Discover our nations leaders
Abraham Lincoln was the 16th president and led the nation during the Civil War. Before his time in office he served in the House of Representatives and as a lawyer in Illinois. He is best known for preserving the union through his decision making and great communication skills. His emancipation Proclamation declared the end of slavery.
Lincoln began his political career in 1846 when he was elected to congress as a member of the Whig party. During his two terms he backed most of the Whig agenda, which included support for early abolitionist policies. He would hold on to these beliefs even after leaving office to become a prairie lawyer. They would also shape his future decisions as president.
In 1849 Lincoln left the congress and returned to Illinois to pursue a career as a lawyer. This gave Lincoln a chance to provide for his family and it also allowed him to take part in public debates. Many of his cases involved development of land and other expansion issues. While he was a successful lawyer, Lincoln could not stay out of politics, and began speaking out in support of the abolitionist movement. This debate started his political comeback.
The famous Lincoln-Douglas debates brought nationwide attention and helped launch Lincoln's presidential campaign years later. While Lincoln did not end up winning the Senate seat he solidified new supporters and gained respect from the Republican party. All of these elements led to Lincoln's presidential run and victory over Stephen Douglas in 1860.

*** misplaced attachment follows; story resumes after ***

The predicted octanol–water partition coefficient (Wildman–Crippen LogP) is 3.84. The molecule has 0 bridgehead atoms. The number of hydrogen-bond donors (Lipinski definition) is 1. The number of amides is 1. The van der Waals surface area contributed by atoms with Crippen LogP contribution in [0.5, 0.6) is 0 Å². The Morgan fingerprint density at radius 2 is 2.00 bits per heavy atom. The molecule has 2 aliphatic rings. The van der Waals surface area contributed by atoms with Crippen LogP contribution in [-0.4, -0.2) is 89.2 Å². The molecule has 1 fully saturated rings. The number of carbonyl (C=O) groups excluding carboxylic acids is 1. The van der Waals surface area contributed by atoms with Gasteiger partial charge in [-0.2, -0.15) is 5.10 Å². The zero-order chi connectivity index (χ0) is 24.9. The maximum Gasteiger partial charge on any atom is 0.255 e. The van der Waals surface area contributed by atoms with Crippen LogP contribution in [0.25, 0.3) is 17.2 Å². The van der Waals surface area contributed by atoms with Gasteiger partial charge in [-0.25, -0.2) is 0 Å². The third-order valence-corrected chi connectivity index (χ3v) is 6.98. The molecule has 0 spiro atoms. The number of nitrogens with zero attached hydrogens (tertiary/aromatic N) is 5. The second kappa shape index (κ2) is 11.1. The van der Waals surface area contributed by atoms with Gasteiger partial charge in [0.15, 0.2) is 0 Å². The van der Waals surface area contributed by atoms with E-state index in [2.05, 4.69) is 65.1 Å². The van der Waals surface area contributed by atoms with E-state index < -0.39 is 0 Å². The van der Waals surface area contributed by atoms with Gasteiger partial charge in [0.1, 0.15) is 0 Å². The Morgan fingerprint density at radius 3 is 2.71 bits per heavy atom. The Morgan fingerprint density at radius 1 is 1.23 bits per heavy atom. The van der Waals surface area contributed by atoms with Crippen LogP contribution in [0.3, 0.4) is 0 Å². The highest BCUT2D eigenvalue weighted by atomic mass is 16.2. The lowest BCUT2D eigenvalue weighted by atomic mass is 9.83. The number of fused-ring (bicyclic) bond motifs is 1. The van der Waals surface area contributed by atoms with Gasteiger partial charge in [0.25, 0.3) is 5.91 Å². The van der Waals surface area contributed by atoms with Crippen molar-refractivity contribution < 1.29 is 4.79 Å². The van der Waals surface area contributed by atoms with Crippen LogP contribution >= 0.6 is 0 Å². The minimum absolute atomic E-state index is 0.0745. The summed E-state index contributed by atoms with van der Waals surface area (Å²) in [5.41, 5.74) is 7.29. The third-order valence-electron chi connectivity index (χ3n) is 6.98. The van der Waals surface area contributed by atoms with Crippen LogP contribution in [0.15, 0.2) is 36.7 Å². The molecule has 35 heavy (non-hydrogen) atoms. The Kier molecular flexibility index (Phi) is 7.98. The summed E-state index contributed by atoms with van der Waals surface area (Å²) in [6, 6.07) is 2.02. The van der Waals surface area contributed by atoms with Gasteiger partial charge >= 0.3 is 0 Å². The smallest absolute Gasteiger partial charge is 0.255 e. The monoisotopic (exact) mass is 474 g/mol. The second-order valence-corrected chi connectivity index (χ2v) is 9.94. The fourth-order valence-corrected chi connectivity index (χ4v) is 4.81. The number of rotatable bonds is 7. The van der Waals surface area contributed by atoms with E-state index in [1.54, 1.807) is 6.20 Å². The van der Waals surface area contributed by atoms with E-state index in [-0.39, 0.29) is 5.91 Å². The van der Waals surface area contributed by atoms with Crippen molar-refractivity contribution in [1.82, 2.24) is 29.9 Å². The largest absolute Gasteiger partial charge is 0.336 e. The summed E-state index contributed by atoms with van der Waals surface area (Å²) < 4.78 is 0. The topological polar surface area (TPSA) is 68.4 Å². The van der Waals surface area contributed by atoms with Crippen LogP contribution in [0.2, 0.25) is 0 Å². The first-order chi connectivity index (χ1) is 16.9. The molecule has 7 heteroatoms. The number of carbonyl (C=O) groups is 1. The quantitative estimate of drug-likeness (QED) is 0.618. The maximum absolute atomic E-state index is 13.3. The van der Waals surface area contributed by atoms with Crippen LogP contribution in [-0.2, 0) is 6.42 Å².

As president, Lincoln faced a nation that was divided and on the verge of war. Even before Lincoln took office southern pro-slavery states began to secede from the union and prepare for conflict. On April 12, 1861 war began with the Confederate attack on Fort Sumter. Through out the bloody conflict, that killed over 600,000 Americans, Lincoln held steady to his anti-slavery policies and eventually wore down the Confederate army. While the cost of lost lives was high, Lincoln had preserved the Union.
After being re-elected in the election of 1864 Lincoln began to plan the reconstruction of the South and the return of Confederate states back into the Union. This was a long and tough process that would truly take years to accomplish. Unfortunately Lincoln would not see this process all the way through. While attending a play at Ford's Theater Lincoln was shot by actor and Confederate sympathizer John Wilkes Booth. Lincoln would pass away the next day, April 15, 1865. After his death, Lincoln's body would travel by train back to Springfield, IL where his was laid to rest.
Born: February 12, 1809
Died: April 15, 1865
Wife: Mary Todd
Vice President: Hannibal Hamlin, Andrew Johnson